Say what you like about Simon Murray, the veteran Hong Kong entrepreneur appointed to chair Glencore, but he cannot be accused of dullness. The choice of a 71-year-old polar adventurer and former French Foreign Legionnaire as chairman of Glencore always promised to be entertaining and so it has proved. Murray created a furore with his views on women in the boardroom, making it clear he wouldn’t be rushing to recruit any.

In contrast, someone who was appointed a director was Tony Hayward, the man at the centre of the BP oil-spill disaster. However, the BBC’s top business commentator Robert Peston was forced to retract a story that Lord Browne, Haywood’s mentor and former boss at BP, was to become chairman of the new floated company and at the same time revealed the appointment of Simon Murray. According to Peston, Lord Browne was rather too keen on conforming to corporate governance guidelines.

Citiwire reported that

Ivan Glasenberg [CEO, pictured above] will become one of Europe’s richest men after Glencore’s initial public offering, as the value of his stake will surge to almost $10 billion. Glencore priced its initial public offering on Wednesday [April 3rd] at a level that will give the commodities trading house a current valuation of between $48 billion and $58 billion.


City custom and practice

The Financial Times suggested that in time-honoured city practice, “Glencore set the price of the IPO below expectations in hope of stock rally”. Which, if I understand the euphemism is really good news to those who have signed up to the floatation. Words like “money, shedloads of” cross the mind.


Glencore and invisible leadership

April 26, 2011

The Swiss Commodity traders Glencore has avoided much of the hype centred on successful businesses and their leaders. So when they announced an initial public offering (IPO) of shares for next month in London and Hong Kong [May 2011] a very interesting story began to emerge

At first the news was mostly on the scale and timing of the IPO. The company offering of $11 billion shares set a corporate value of around $60 billion. The risks of commodities trading as well as its rewards are more well-known, although as one commentator put it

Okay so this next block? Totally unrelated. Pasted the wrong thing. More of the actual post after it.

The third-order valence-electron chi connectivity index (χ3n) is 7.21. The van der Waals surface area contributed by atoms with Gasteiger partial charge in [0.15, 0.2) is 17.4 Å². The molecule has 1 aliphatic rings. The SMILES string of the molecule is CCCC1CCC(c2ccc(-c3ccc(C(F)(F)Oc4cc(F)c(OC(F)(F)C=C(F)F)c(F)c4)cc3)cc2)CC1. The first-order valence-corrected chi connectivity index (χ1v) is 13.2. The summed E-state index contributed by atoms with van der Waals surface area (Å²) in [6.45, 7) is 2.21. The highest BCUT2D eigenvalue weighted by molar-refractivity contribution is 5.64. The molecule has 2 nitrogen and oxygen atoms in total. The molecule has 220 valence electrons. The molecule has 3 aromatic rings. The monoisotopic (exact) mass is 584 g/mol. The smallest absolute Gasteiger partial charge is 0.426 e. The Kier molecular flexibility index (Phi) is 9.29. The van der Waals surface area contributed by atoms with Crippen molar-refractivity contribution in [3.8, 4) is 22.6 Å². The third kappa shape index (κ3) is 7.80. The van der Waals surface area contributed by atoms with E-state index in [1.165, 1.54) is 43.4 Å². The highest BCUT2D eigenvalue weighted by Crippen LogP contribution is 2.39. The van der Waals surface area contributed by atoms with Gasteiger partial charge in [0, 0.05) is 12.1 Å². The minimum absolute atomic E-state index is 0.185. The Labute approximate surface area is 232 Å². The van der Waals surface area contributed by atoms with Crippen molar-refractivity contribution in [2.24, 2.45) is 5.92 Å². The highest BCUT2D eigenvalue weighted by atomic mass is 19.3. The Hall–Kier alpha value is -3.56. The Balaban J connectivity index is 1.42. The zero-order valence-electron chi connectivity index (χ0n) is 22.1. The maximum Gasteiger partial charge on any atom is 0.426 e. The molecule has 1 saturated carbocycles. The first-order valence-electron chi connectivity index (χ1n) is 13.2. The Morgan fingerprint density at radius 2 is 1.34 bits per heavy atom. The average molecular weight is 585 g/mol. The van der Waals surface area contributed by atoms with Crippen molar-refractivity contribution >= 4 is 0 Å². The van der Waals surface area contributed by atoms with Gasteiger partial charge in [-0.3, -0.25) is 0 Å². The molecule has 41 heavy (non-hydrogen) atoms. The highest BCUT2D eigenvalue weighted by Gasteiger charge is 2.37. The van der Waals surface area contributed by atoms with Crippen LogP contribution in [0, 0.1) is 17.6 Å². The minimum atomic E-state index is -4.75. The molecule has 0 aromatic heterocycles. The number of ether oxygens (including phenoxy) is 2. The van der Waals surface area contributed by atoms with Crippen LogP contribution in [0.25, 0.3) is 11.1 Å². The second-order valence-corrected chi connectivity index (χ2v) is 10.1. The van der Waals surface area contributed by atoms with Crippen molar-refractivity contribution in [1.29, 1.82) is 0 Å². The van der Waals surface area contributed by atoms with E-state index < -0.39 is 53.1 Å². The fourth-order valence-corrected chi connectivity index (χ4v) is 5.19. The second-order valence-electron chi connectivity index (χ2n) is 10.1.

“They have been a private-run company and made a truck-load of money and you’d have to think that these guys would have more market intelligence than most”

The IPO documentation alerted journalists to remuneration paid to its cadre of top traders. I couldn’t help thinking of the advertisement to be seen as you arrive at Geneva airport “Money talks but wealth whispers.” The Swiss have developed a well-justified reputation for financial discretion.

History

Glencore [global energy commodity resources] changed its name from Marc Rich & Co. after a management buy-out in 1994. Mr Rich has been described as a former fugitive U.S. financier. [He was indicted in the United States on federal charges of illegally making oil deals with Iran during the Iran hostage crisis. He was in Switzerland at the time of the indictment. He subsequently received a presidential pardon from U.S. President Bill Clinton on his last day of office. One report described The Rich Boys: "an ultra-secretive network rules independent oil trading. Its mentor: Marc Rich". The network includes former 'Rich Boys' who spun off and founded Trafigura, the company at the heart of a superinjuction story in 2009].

More stories developed

More stories developed. Some were about the company’s avoidance of public scrutiny. More was made public of interesting remuneration statistics.

According to financial data from Glencore Energy, a wholly owned subsidiary of Glencore UK, its 32 traders earned a total of $US41.5m. In addition, traders are understood to be paid substantial performance-related share awards. The remuneration packages of Glencore’s traders dwarfs the average payout by banks to their star employees. For example, Glencore’s London-based oil traders earn almost four times the average paid to Barclays Capital’s investment bankers.

Simon Murray

Another story produced unfavourable comments on the uninhibited views expressed by its new chairman Simon Murray
Ruth Sutherland of The Mail online noted

Say what you like about Simon Murray, the veteran Hong Kong entrepreneur appointed to chair Glencore, but he cannot be accused of dullness. The choice of a 71-year-old polar adventurer and former French Foreign Legionnaire as chairman of Glencore always promised to be entertaining and so it has proved. Murray created a furore with his views on women in the boardroom, making it clear he wouldn’t be rushing to recruit any.

In contrast, someone who was appointed a director was Tony Hayward, the man at the centre of the BP oil-spill disaster. However, the BBC’s top business commentator Robert Peston was forced to retract a story that Lord Browne, Haywood’s mentor and former boss at BP, was to become chairman of the new floated company and at the same time revealed the appointment of Simon Murray. According to Peston, Lord Browne was rather too keen on conforming to corporate governance guidelines.

Leadership lessons

I hesitate to offer more than a few tentative questions at this stage of the unfolding story. Glencore has rarely been held up as an example of effective corporate leadership, preferring to avoid publicity. Its current chairman is quickly labelled as an old-fashioned charismatic frontiersman impatient with conventions of political correctness. Lord Browne, himself once seen as someone prepared to take risks in the interests of corporate growth, is cast as the prudent upholder of corporate governance principles. Is the polar explorer a perfect match for the once discrete corporation? Will its wealth now not so much be whispered about, but shouted in business headlines? Will Goldman Sachs, who was not invited to the IPO party, be shown right in its reservations about the whole business?